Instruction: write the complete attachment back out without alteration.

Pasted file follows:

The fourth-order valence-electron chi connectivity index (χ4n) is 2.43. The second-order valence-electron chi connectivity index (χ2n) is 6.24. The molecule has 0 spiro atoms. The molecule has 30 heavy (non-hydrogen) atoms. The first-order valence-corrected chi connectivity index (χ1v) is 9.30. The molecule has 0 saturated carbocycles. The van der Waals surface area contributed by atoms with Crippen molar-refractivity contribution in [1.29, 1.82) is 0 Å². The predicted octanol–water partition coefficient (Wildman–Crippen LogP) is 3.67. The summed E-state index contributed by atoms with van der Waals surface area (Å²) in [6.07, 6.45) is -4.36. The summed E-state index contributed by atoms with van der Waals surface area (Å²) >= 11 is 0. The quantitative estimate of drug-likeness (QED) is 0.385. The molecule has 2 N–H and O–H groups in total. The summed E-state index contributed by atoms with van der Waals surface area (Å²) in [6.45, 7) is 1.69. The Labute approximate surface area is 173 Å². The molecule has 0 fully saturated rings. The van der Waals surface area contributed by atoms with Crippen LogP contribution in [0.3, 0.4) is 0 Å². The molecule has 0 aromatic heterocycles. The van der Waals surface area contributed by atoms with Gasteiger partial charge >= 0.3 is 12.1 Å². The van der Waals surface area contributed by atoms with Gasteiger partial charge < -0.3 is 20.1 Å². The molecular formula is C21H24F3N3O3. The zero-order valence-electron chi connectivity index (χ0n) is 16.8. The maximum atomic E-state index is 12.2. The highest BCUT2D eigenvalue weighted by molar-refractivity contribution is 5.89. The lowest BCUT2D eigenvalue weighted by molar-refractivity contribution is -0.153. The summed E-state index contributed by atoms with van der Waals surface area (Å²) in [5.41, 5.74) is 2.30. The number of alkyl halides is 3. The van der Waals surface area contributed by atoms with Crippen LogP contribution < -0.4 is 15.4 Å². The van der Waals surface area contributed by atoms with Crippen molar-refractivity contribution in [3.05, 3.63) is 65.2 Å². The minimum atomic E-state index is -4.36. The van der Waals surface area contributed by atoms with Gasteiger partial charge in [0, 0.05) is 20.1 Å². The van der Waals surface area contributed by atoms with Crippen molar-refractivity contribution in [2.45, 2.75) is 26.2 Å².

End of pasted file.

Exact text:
The fourth-order valence-electron chi connectivity index (χ4n) is 2.43. The second-order valence-electron chi connectivity index (χ2n) is 6.24. The molecule has 0 spiro atoms. The molecule has 30 heavy (non-hydrogen) atoms. The first-order valence-corrected chi connectivity index (χ1v) is 9.30. The molecule has 0 saturated carbocycles. The van der Waals surface area contributed by atoms with Crippen molar-refractivity contribution in [1.29, 1.82) is 0 Å². The predicted octanol–water partition coefficient (Wildman–Crippen LogP) is 3.67. The summed E-state index contributed by atoms with van der Waals surface area (Å²) in [6.07, 6.45) is -4.36. The summed E-state index contributed by atoms with van der Waals surface area (Å²) >= 11 is 0. The quantitative estimate of drug-likeness (QED) is 0.385. The molecule has 2 N–H and O–H groups in total. The summed E-state index contributed by atoms with van der Waals surface area (Å²) in [6.45, 7) is 1.69. The Labute approximate surface area is 173 Å². The molecule has 0 fully saturated rings. The van der Waals surface area contributed by atoms with Crippen LogP contribution in [0.3, 0.4) is 0 Å². The molecule has 0 aromatic heterocycles. The van der Waals surface area contributed by atoms with Gasteiger partial charge >= 0.3 is 12.1 Å². The van der Waals surface area contributed by atoms with Gasteiger partial charge < -0.3 is 20.1 Å². The molecular formula is C21H24F3N3O3. The zero-order valence-electron chi connectivity index (χ0n) is 16.8. The maximum atomic E-state index is 12.2. The highest BCUT2D eigenvalue weighted by molar-refractivity contribution is 5.89. The lowest BCUT2D eigenvalue weighted by molar-refractivity contribution is -0.153. The summed E-state index contributed by atoms with van der Waals surface area (Å²) in [5.41, 5.74) is 2.30. The number of alkyl halides is 3. The van der Waals surface area contributed by atoms with Crippen LogP contribution < -0.4 is 15.4 Å². The van der Waals surface area contributed by atoms with Crippen molar-refractivity contribution in [3.05, 3.63) is 65.2 Å². The minimum atomic E-state index is -4.36. The van der Waals surface area contributed by atoms with Gasteiger partial charge in [0, 0.05) is 20.1 Å². The van der Waals surface area contributed by atoms with Crippen molar-refractivity contribution in [2.45, 2.75) is 26.2 Å².